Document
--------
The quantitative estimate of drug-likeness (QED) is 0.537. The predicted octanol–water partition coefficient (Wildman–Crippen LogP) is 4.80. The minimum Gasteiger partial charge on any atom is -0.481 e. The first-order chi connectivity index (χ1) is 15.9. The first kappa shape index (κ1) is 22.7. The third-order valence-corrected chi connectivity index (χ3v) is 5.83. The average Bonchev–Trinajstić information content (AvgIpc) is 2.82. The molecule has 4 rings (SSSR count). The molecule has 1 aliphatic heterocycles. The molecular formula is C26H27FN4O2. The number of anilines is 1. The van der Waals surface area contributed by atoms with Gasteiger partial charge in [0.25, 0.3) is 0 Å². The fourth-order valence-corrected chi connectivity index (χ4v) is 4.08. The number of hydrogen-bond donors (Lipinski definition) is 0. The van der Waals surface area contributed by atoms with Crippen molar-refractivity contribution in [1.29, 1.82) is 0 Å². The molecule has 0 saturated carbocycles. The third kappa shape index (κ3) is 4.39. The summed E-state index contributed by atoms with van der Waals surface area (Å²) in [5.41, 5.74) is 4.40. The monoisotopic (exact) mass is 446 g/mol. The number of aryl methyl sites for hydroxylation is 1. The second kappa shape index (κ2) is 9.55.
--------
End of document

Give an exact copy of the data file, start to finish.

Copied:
The quantitative estimate of drug-likeness (QED) is 0.537. The predicted octanol–water partition coefficient (Wildman–Crippen LogP) is 4.80. The minimum Gasteiger partial charge on any atom is -0.481 e. The first-order chi connectivity index (χ1) is 15.9. The first kappa shape index (κ1) is 22.7. The third-order valence-corrected chi connectivity index (χ3v) is 5.83. The average Bonchev–Trinajstić information content (AvgIpc) is 2.82. The molecule has 4 rings (SSSR count). The molecule has 1 aliphatic heterocycles. The molecular formula is C26H27FN4O2. The number of anilines is 1. The van der Waals surface area contributed by atoms with Gasteiger partial charge in [0.25, 0.3) is 0 Å². The fourth-order valence-corrected chi connectivity index (χ4v) is 4.08. The number of hydrogen-bond donors (Lipinski definition) is 0. The van der Waals surface area contributed by atoms with Crippen molar-refractivity contribution in [1.29, 1.82) is 0 Å². The molecule has 0 saturated carbocycles. The third kappa shape index (κ3) is 4.39. The summed E-state index contributed by atoms with van der Waals surface area (Å²) in [5.41, 5.74) is 4.40. The monoisotopic (exact) mass is 446 g/mol. The number of aryl methyl sites for hydroxylation is 1. The second kappa shape index (κ2) is 9.55.